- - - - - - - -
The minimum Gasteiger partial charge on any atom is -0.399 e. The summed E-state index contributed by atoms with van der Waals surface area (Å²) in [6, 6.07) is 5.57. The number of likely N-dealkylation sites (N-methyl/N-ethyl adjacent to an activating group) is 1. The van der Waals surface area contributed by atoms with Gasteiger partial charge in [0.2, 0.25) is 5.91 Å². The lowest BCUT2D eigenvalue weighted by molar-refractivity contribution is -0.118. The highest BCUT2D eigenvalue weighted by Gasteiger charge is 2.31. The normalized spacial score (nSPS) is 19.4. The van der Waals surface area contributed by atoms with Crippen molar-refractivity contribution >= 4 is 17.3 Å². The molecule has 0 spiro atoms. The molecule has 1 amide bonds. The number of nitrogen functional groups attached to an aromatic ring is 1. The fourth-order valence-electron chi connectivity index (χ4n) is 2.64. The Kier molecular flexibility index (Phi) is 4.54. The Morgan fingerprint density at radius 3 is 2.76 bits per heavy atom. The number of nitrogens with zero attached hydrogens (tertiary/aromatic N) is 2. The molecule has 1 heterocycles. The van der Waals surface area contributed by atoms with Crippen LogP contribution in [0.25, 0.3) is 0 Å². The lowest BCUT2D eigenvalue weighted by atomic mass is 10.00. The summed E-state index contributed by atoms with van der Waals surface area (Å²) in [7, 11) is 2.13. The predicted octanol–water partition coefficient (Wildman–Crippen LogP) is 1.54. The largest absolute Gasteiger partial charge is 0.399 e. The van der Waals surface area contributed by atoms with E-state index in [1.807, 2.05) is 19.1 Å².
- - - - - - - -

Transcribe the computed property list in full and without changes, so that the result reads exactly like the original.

The minimum Gasteiger partial charge on any atom is -0.399 e. The summed E-state index contributed by atoms with van der Waals surface area (Å²) in [6, 6.07) is 5.57. The number of likely N-dealkylation sites (N-methyl/N-ethyl adjacent to an activating group) is 1. The van der Waals surface area contributed by atoms with Gasteiger partial charge in [0.2, 0.25) is 5.91 Å². The lowest BCUT2D eigenvalue weighted by molar-refractivity contribution is -0.118. The highest BCUT2D eigenvalue weighted by Gasteiger charge is 2.31. The normalized spacial score (nSPS) is 19.4. The van der Waals surface area contributed by atoms with Crippen molar-refractivity contribution >= 4 is 17.3 Å². The molecule has 0 spiro atoms. The molecule has 1 amide bonds. The number of nitrogen functional groups attached to an aromatic ring is 1. The fourth-order valence-electron chi connectivity index (χ4n) is 2.64. The Kier molecular flexibility index (Phi) is 4.54. The Morgan fingerprint density at radius 3 is 2.76 bits per heavy atom. The number of nitrogens with zero attached hydrogens (tertiary/aromatic N) is 2. The molecule has 1 heterocycles. The van der Waals surface area contributed by atoms with Crippen LogP contribution in [0.25, 0.3) is 0 Å². The lowest BCUT2D eigenvalue weighted by atomic mass is 10.00. The summed E-state index contributed by atoms with van der Waals surface area (Å²) in [7, 11) is 2.13. The predicted octanol–water partition coefficient (Wildman–Crippen LogP) is 1.54. The largest absolute Gasteiger partial charge is 0.399 e. The van der Waals surface area contributed by atoms with E-state index in [1.807, 2.05) is 19.1 Å².